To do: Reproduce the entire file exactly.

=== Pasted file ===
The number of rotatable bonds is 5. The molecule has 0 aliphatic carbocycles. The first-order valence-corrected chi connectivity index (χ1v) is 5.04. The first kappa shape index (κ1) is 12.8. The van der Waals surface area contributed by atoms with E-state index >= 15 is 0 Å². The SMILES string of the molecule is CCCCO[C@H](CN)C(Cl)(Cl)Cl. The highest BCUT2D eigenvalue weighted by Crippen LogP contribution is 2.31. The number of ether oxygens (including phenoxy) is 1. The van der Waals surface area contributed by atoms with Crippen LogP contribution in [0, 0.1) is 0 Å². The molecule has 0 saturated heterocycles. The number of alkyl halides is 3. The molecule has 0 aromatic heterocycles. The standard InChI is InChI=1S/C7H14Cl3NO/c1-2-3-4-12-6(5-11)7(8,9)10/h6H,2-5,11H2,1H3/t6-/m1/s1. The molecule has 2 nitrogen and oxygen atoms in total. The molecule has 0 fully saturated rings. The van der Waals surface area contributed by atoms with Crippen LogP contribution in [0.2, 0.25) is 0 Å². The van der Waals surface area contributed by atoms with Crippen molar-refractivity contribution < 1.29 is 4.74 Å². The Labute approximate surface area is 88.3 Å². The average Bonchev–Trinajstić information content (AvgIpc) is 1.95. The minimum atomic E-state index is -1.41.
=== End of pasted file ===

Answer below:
The number of rotatable bonds is 5. The molecule has 0 aliphatic carbocycles. The first-order valence-corrected chi connectivity index (χ1v) is 5.04. The first kappa shape index (κ1) is 12.8. The van der Waals surface area contributed by atoms with E-state index >= 15 is 0 Å². The SMILES string of the molecule is CCCCO[C@H](CN)C(Cl)(Cl)Cl. The highest BCUT2D eigenvalue weighted by Crippen LogP contribution is 2.31. The number of ether oxygens (including phenoxy) is 1. The van der Waals surface area contributed by atoms with Crippen LogP contribution in [0, 0.1) is 0 Å². The molecule has 0 saturated heterocycles. The number of alkyl halides is 3. The molecule has 0 aromatic heterocycles. The standard InChI is InChI=1S/C7H14Cl3NO/c1-2-3-4-12-6(5-11)7(8,9)10/h6H,2-5,11H2,1H3/t6-/m1/s1. The molecule has 2 nitrogen and oxygen atoms in total. The molecule has 0 fully saturated rings. The van der Waals surface area contributed by atoms with Crippen LogP contribution in [0.2, 0.25) is 0 Å². The van der Waals surface area contributed by atoms with Crippen molar-refractivity contribution < 1.29 is 4.74 Å². The Labute approximate surface area is 88.3 Å². The average Bonchev–Trinajstić information content (AvgIpc) is 1.95. The minimum atomic E-state index is -1.41.